Patients with long COVID-19 have corneal small nerve fiber damage and increased dendritic cells (DCs), investigators found in a study published in British Journal of Ophthalmology.
An estimated 80% of patients who recover from COVID-19 continue to have at least 1 symptom, sign, or abnormal laboratory parameter, beyond 2 weeks after initial diagnosis and at least 10% will go on to develop long COVID. The researchers used corneal confocal microscopy (CCM) to identify whether small nerve fiber damage is a biomarker of long COVID.
The study included 40 patients who had contracted COVID 1 to 6 months previously and 30 control individuals in the study. They reviewed the COVID-19 patients’ blood test results and identified persisting symptoms at 4- and 12-weeks after diagnosis using the National Institute for Health and Care Excellence (NICE) long COVID, Douleur Neuropathique 4 (DN4) and Fibromyalgia (FM-Q) questionnaires. The researchers used CCM to compare subbasal corneal nerve morphology and DC density in patients with and without long COVID. They manually quantified corneal nerve fiber density (CNFD), corneal nerve branch density (CNBD), corneal nerve fiber length (CNFL), and DC density.
The 55% of COVID patients who had neurological symptoms at 4 weeks following diagnosis tended to have lower CNFD (mean difference -4.85 (1.88); P =.032), CNBD (mean difference -14.62; P =.020), and CNFL (mean difference -3.35; P =.012) compared with the control individuals. They had increased total (median 35.1 vs 12.7) cells/mm2; P =.046) and mature (median 7.3 vs 0 cells/mm2; P =.003) DC densities compared with the control individuals.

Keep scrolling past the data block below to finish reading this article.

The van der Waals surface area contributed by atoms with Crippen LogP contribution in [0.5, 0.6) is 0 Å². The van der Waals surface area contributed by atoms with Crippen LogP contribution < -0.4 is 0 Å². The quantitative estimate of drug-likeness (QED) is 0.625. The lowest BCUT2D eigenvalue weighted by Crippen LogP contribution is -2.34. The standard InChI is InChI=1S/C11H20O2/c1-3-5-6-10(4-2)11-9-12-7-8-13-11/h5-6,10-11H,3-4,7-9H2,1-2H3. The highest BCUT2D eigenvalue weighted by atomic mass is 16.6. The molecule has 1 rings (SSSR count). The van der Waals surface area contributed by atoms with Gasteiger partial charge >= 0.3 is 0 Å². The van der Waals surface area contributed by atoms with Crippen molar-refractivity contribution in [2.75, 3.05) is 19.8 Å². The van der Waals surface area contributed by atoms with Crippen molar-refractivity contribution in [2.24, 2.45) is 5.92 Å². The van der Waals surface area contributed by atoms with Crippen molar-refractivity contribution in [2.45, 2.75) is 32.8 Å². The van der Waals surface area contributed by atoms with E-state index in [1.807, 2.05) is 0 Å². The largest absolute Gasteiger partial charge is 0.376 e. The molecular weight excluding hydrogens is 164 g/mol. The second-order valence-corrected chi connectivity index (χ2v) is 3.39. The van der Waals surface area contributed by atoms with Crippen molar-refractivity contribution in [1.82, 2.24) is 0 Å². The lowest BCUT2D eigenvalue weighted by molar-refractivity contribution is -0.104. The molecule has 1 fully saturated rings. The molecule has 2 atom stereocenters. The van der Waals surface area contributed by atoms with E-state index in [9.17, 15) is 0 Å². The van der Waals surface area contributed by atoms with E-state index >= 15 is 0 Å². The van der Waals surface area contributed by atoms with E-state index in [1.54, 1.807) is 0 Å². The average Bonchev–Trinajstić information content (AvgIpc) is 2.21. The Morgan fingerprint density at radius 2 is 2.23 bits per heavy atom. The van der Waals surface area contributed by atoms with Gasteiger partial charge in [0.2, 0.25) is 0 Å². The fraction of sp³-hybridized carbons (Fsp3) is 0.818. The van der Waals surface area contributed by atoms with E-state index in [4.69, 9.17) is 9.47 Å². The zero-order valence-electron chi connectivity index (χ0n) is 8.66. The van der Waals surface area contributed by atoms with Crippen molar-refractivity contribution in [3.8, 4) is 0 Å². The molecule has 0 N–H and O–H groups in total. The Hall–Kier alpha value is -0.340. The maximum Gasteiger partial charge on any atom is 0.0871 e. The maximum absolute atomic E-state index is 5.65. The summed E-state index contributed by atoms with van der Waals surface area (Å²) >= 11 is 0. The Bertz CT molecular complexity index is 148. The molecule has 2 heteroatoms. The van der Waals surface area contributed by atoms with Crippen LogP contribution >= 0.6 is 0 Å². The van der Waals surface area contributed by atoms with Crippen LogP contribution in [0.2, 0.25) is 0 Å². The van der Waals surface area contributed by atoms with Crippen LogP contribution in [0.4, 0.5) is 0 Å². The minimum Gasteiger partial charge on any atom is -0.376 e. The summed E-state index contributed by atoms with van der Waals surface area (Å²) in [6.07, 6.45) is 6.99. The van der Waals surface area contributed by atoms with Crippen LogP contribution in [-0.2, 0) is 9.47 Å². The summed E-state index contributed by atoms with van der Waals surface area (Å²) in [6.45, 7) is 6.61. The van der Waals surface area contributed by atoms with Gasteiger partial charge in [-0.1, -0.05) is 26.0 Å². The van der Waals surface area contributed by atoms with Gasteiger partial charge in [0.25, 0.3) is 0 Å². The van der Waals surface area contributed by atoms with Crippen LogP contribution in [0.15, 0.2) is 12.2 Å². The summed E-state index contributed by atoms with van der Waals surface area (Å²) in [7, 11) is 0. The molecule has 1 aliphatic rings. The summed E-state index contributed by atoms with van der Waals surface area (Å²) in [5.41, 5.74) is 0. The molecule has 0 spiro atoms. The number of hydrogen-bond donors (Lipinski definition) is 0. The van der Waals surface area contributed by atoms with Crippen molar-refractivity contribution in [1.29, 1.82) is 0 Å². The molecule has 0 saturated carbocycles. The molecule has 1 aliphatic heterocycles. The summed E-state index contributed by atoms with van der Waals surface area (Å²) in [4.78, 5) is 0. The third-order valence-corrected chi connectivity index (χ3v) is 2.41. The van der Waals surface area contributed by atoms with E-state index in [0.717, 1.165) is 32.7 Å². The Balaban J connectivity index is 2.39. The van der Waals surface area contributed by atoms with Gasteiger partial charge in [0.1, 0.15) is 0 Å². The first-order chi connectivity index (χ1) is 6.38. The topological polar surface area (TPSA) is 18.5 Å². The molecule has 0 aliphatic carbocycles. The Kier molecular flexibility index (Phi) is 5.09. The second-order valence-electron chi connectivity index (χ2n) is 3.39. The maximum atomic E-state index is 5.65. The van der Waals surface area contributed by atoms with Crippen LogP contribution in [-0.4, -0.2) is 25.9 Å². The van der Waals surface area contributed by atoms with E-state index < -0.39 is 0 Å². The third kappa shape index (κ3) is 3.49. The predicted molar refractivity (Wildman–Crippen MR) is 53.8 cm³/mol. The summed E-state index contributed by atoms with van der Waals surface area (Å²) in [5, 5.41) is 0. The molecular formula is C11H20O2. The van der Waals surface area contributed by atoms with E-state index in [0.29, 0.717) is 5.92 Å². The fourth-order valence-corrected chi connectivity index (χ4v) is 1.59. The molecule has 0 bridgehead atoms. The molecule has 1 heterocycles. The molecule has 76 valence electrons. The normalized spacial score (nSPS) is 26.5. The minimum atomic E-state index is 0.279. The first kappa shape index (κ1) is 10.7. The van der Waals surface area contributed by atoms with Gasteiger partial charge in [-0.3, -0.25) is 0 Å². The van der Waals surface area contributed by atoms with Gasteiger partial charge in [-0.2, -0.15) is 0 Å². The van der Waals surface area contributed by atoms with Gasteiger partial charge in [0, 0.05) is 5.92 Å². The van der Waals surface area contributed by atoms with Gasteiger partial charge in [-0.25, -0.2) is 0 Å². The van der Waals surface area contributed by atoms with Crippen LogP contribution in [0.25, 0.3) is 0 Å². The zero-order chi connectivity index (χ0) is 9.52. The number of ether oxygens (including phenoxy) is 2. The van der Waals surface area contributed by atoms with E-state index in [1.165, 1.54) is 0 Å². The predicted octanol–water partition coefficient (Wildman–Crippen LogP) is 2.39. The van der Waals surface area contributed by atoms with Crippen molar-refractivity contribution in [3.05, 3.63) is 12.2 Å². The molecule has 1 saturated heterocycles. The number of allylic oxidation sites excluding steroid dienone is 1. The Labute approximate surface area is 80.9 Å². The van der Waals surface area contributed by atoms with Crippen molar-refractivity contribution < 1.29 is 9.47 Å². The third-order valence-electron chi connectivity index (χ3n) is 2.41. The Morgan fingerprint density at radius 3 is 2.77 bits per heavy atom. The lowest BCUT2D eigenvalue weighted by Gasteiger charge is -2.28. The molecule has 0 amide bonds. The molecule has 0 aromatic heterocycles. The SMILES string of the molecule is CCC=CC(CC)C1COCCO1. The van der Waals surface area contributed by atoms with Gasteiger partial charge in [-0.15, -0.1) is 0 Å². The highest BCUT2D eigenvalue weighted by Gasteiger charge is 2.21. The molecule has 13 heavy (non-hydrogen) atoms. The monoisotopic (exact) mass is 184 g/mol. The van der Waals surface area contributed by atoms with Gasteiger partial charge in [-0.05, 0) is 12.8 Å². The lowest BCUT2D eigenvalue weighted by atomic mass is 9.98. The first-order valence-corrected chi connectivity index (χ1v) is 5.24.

Patients without neurological symptoms had higher total median 53.5 vs 12.7 cells/mm2; P =.003), mature (median 7.3 vs 0 cells/mm2; P =.010) and immature (median 33.5 vs 12.7) cells/mm2; P =.007) DC densities, compared with control individuals.
Patients with neurological symptoms at 12 weeks had a lower CNFD (mean difference -6.94; P =.008), CNBD (mean difference -16.40; P =.031) and CNFL (mean difference -4.51; P =.004), and higher total (median 59.6 vs 12.7 cells/mm2; P =.016), mature (median 8.3 vs 0 cells/mm2; P =.001), and immature (median 41.2 vs 12.7 cells/mm2; P =.039) DC densities, compared with control individuals. CNFD (mean difference -7.78; P =.008) and CNFL (mean difference -4.80; P =.006) were lower in patients with neurological symptoms compared with those who did not.
COVID patients with long COVID had significantly higher musculoskeletal symptoms (FM-Q) (median 11.0 vs 2.0, respectively; P =.001) than those without long COVID.
Limitations of the study include the use of questionnaires to define the severity of neurological symptoms instead of more objective measures and lack of assessment of ocular surface symptoms and corneal sensitivity.
Bitirgen G, Korkmaz C, Zamani A, et al. Corneal confocal microscopy identifies corneal nerve fibre loss and increased dendritic cells in patients with long COVID. Br J Ophthalmol. 2021;0:1-7. doi:10.1136/bjophthalmol-2021-319450
This article originally appeared on Ophthalmology Advisor